A bag of T cells returned to the patient
Researchers Rolf Kiessling and Maria Wolodarski are continuing along the path of 2018s year’s Nobel Prize winners in medicine. Two patients are now completely tumor free with their method.
Rolf Kiessling, Senior Professor in Experimental Oncology, is thrilled over the Nobel Committee's choice for of laureates in Medicine for 2018: James P. Allison och Tasuku Honjo.
"Checkpoint treatment can be as revolutionary to cancer treatment as radiation therapy was when it was first introduced. But of course, I am a little biased as I have worked with immunotherapy my entire professional life."
Last year's Nobel Prize means a lot to patients with metastatic malignant melanoma, a form of cancer where cytostatics have little effect. Checkpoint therapy involves releasing "the brakes" of a patient's immune system so that it can attack the tumors.
Researchers Rolf Kiessling and Maria Wolodarski are taking this one step further and are trying to develop a method for patients where checkpoint therapy has not worked. It is said that they serve them a large amount of their own harvested and reactivated T cells, followed by a vaccine against cancer.
The patients have to be in good enough shape to be expected to survive the scant two months needed to harvest their cells
Treatment has been successful in three out of four patients. Two of them are completely tumor free, with one of them remaining so two years post treatment, while the third only has residual tumor cells. The method is promising but is currently still in the trial stages and only available to those who are seriously ill and where all conventional treatment methods have been exhausted.
"The patients have to be in good enough shape to be expected to survive the scant two months needed to harvest their cells. They also need to be able to tolerate the rough treatment that follows. Patience is needed, as it is a long hard process," says Maria Wolodarski, Associate Consultant.
In order to harvest T cells, the researchers need to remove a piece of the patient's tumor which must be situated so that the piece can be removed without risk. The tumors contain numerous T cells that are trying to destroy the cancer but have failed to do so because the tumor's defense mechanisms are too smart.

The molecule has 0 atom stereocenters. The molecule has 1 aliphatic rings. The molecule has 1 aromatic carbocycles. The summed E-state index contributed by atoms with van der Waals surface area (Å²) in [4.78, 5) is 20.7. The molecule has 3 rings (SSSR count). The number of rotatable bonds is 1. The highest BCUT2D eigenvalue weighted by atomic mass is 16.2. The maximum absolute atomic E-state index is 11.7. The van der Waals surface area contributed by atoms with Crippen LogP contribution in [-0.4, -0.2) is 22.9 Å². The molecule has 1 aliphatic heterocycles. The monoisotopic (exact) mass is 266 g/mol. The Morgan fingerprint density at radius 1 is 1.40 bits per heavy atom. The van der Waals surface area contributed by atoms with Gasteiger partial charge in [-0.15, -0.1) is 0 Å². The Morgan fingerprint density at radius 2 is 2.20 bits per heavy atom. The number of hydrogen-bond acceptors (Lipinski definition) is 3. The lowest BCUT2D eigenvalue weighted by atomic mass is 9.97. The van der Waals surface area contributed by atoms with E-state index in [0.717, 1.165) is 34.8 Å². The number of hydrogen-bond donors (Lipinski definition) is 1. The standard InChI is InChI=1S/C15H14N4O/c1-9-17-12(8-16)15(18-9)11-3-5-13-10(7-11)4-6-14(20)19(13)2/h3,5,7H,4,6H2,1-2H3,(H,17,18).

"Our colleagues, in the research group first, separate the T cells from the tumor. Then we replicate them, initially here with us at the Cancer Centre Karolinska and then at Vecura in Huddinge, which is Karolinska's lab for advanced therapy medicinal products. Their bioreactor can provide upwards of 50-100 billion cells. This provides the patient with a full bag," says Professor Rolf Kiessling.
When T cells are allowed to replicate without the negative influence of a nearby tumor, they reactivate. They are infused back into the patient at CAST, the Center for Allogeneic Stem Cell Transplantation.
CAST, has extensive experience in the treatment of live cells and patients with compromised immune systems. In order for Rolf Kiessling and Maria Wolodarskis' method to work, the new T cells must have sufficient room in the body, and to ensure this, the patient's existing T cells are destroyed with chemotherapy. The next step includes giving the patient repeated doses of Interleukin 2, a signaling molecule that enables a more rapid growth of T cells in the body.
"Interleukin 2 is the hard part of the treatment. Patients spike a high fever accompanied by chills, somewhat like the flu times one hundred," says Maria Wolodarski.
The method works best if patients receive follow-up treatment with a tumor vaccine that continues to boost immunity to the cancer a few weeks later.
Tests have shown that reactivated T cells remain viable in the patient's blood long after they received the treatment, which raises high hopes that the effect will continue.
"I hope that we will be able to develop more individualized cancer treatments so that patients will not undergo ineffectual treatments. If we can choose the right treatment when the disease is in an early stage, then perhaps we can treat more patients with this method," says Maria Wolodarski.
Text: Catarina Thepper
Photo: Melker Dahlstrand & Carin Tellström
This is a phase 1 study, an early clinical trial series on humans in which all required permits were obtained and it meets all ethical requirements. No pharmaceutical company is participatory.
Financing was provided by County Council research funds as well as grants from the Swedish Cancer Society and Vinnova, among others.
Many researchers are using T cells from tumors against malignant melanoma, but the combination of including the tumor vaccine is unique to Karolinska.
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